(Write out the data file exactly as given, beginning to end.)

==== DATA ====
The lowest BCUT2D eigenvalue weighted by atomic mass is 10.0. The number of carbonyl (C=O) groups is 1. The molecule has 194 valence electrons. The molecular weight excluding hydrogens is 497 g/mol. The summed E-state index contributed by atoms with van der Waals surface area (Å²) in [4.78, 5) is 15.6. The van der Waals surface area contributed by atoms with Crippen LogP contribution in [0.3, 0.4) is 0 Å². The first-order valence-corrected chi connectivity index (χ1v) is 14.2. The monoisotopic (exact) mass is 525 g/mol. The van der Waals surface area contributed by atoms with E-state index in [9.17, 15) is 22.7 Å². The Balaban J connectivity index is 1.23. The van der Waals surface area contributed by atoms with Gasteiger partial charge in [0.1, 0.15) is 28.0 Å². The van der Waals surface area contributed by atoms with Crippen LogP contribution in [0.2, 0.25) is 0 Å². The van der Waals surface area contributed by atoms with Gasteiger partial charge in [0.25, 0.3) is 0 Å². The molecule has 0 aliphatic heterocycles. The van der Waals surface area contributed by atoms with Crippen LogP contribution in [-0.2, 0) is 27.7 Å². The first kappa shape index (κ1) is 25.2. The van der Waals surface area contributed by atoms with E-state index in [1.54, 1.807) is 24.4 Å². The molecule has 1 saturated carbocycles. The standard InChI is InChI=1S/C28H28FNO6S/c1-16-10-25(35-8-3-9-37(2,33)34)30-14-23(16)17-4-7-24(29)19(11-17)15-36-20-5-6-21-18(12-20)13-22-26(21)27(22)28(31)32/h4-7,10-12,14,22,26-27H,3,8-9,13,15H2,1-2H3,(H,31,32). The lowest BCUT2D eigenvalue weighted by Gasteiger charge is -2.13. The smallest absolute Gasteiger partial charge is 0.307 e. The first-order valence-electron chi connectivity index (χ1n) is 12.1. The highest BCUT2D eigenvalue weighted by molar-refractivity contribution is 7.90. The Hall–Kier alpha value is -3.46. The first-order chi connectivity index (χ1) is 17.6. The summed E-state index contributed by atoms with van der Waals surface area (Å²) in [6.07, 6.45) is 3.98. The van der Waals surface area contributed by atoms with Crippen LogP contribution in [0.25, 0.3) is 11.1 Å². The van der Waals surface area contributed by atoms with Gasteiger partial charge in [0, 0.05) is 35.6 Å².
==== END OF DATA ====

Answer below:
The lowest BCUT2D eigenvalue weighted by atomic mass is 10.0. The number of carbonyl (C=O) groups is 1. The molecule has 194 valence electrons. The molecular weight excluding hydrogens is 497 g/mol. The summed E-state index contributed by atoms with van der Waals surface area (Å²) in [4.78, 5) is 15.6. The van der Waals surface area contributed by atoms with Crippen LogP contribution in [0.3, 0.4) is 0 Å². The first-order valence-corrected chi connectivity index (χ1v) is 14.2. The monoisotopic (exact) mass is 525 g/mol. The van der Waals surface area contributed by atoms with E-state index in [9.17, 15) is 22.7 Å². The Balaban J connectivity index is 1.23. The van der Waals surface area contributed by atoms with Gasteiger partial charge in [0.1, 0.15) is 28.0 Å². The van der Waals surface area contributed by atoms with Crippen LogP contribution in [0.2, 0.25) is 0 Å². The van der Waals surface area contributed by atoms with Gasteiger partial charge in [0.25, 0.3) is 0 Å². The molecule has 0 aliphatic heterocycles. The van der Waals surface area contributed by atoms with Crippen LogP contribution in [-0.2, 0) is 27.7 Å². The first kappa shape index (κ1) is 25.2. The van der Waals surface area contributed by atoms with E-state index in [1.54, 1.807) is 24.4 Å². The molecule has 1 saturated carbocycles. The standard InChI is InChI=1S/C28H28FNO6S/c1-16-10-25(35-8-3-9-37(2,33)34)30-14-23(16)17-4-7-24(29)19(11-17)15-36-20-5-6-21-18(12-20)13-22-26(21)27(22)28(31)32/h4-7,10-12,14,22,26-27H,3,8-9,13,15H2,1-2H3,(H,31,32). The lowest BCUT2D eigenvalue weighted by Gasteiger charge is -2.13. The smallest absolute Gasteiger partial charge is 0.307 e. The first-order valence-electron chi connectivity index (χ1n) is 12.1. The highest BCUT2D eigenvalue weighted by molar-refractivity contribution is 7.90. The Hall–Kier alpha value is -3.46. The first-order chi connectivity index (χ1) is 17.6. The summed E-state index contributed by atoms with van der Waals surface area (Å²) in [6.07, 6.45) is 3.98. The van der Waals surface area contributed by atoms with Crippen LogP contribution in [0.25, 0.3) is 11.1 Å². The van der Waals surface area contributed by atoms with Gasteiger partial charge in [0, 0.05) is 35.6 Å².